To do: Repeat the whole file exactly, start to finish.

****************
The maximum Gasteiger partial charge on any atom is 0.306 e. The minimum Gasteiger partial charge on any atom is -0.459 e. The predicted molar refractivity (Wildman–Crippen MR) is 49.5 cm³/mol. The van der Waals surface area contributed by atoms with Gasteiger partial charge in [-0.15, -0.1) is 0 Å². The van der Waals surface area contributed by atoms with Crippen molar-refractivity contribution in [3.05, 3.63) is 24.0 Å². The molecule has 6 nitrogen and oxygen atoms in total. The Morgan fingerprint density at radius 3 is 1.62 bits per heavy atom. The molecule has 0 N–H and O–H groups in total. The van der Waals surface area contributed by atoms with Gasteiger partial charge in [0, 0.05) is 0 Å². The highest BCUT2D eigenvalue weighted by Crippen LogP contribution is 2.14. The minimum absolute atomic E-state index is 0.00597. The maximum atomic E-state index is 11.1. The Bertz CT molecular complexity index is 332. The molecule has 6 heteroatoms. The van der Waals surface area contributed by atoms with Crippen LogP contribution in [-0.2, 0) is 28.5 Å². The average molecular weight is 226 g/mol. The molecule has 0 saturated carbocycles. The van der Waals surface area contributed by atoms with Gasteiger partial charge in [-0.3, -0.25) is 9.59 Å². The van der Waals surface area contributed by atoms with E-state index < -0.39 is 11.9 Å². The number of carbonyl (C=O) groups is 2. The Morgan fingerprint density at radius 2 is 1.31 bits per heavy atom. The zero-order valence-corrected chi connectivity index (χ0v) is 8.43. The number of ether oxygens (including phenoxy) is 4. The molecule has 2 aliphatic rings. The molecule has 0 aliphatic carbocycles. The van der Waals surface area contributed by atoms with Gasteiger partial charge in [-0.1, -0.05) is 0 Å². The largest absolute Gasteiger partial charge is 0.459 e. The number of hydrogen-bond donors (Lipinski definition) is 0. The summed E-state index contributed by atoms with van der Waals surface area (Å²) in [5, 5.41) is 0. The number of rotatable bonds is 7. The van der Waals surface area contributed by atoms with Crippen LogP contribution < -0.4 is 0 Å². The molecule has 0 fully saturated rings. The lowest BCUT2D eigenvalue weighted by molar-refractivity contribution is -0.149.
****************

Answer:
The maximum Gasteiger partial charge on any atom is 0.306 e. The minimum Gasteiger partial charge on any atom is -0.459 e. The predicted molar refractivity (Wildman–Crippen MR) is 49.5 cm³/mol. The van der Waals surface area contributed by atoms with Gasteiger partial charge in [-0.15, -0.1) is 0 Å². The van der Waals surface area contributed by atoms with Crippen molar-refractivity contribution in [3.05, 3.63) is 24.0 Å². The molecule has 6 nitrogen and oxygen atoms in total. The Morgan fingerprint density at radius 3 is 1.62 bits per heavy atom. The molecule has 0 N–H and O–H groups in total. The van der Waals surface area contributed by atoms with Gasteiger partial charge in [0, 0.05) is 0 Å². The highest BCUT2D eigenvalue weighted by Crippen LogP contribution is 2.14. The minimum absolute atomic E-state index is 0.00597. The maximum atomic E-state index is 11.1. The Bertz CT molecular complexity index is 332. The molecule has 6 heteroatoms. The van der Waals surface area contributed by atoms with Crippen LogP contribution in [-0.2, 0) is 28.5 Å². The average molecular weight is 226 g/mol. The molecule has 0 saturated carbocycles. The van der Waals surface area contributed by atoms with Gasteiger partial charge in [-0.3, -0.25) is 9.59 Å². The van der Waals surface area contributed by atoms with E-state index < -0.39 is 11.9 Å². The number of carbonyl (C=O) groups is 2. The Morgan fingerprint density at radius 2 is 1.31 bits per heavy atom. The zero-order valence-corrected chi connectivity index (χ0v) is 8.43. The number of ether oxygens (including phenoxy) is 4. The molecule has 2 aliphatic rings. The molecule has 0 aliphatic carbocycles. The van der Waals surface area contributed by atoms with Gasteiger partial charge in [-0.1, -0.05) is 0 Å². The largest absolute Gasteiger partial charge is 0.459 e. The number of hydrogen-bond donors (Lipinski definition) is 0. The summed E-state index contributed by atoms with van der Waals surface area (Å²) in [5, 5.41) is 0. The number of rotatable bonds is 7. The van der Waals surface area contributed by atoms with Crippen LogP contribution < -0.4 is 0 Å². The molecule has 0 fully saturated rings. The lowest BCUT2D eigenvalue weighted by molar-refractivity contribution is -0.149.